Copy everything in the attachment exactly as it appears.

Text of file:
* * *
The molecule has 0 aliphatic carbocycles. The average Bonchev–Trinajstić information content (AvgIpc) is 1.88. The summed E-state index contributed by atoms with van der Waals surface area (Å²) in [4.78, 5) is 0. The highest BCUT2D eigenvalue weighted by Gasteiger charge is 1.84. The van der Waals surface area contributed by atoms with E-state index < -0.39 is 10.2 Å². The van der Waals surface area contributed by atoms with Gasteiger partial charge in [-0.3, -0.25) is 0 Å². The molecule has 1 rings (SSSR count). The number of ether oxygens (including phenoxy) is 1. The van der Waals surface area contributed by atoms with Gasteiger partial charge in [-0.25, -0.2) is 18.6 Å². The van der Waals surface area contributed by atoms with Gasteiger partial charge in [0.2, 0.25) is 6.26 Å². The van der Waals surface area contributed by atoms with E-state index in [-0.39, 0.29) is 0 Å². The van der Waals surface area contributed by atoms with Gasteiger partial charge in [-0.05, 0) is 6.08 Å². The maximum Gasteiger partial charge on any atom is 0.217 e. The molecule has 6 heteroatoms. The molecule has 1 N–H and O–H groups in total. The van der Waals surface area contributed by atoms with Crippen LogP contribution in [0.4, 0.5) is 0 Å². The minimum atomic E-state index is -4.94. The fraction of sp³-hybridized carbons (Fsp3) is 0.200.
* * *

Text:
The molecule has 0 aliphatic carbocycles. The average Bonchev–Trinajstić information content (AvgIpc) is 1.88. The summed E-state index contributed by atoms with van der Waals surface area (Å²) in [4.78, 5) is 0. The highest BCUT2D eigenvalue weighted by Gasteiger charge is 1.84. The van der Waals surface area contributed by atoms with E-state index < -0.39 is 10.2 Å². The van der Waals surface area contributed by atoms with Gasteiger partial charge in [-0.3, -0.25) is 0 Å². The molecule has 1 rings (SSSR count). The number of ether oxygens (including phenoxy) is 1. The van der Waals surface area contributed by atoms with Gasteiger partial charge in [-0.25, -0.2) is 18.6 Å². The van der Waals surface area contributed by atoms with Gasteiger partial charge in [0.2, 0.25) is 6.26 Å². The van der Waals surface area contributed by atoms with E-state index in [-0.39, 0.29) is 0 Å². The van der Waals surface area contributed by atoms with Gasteiger partial charge in [-0.05, 0) is 6.08 Å². The maximum Gasteiger partial charge on any atom is 0.217 e. The molecule has 6 heteroatoms. The molecule has 1 N–H and O–H groups in total. The van der Waals surface area contributed by atoms with Crippen LogP contribution in [0.4, 0.5) is 0 Å². The minimum atomic E-state index is -4.94. The fraction of sp³-hybridized carbons (Fsp3) is 0.200.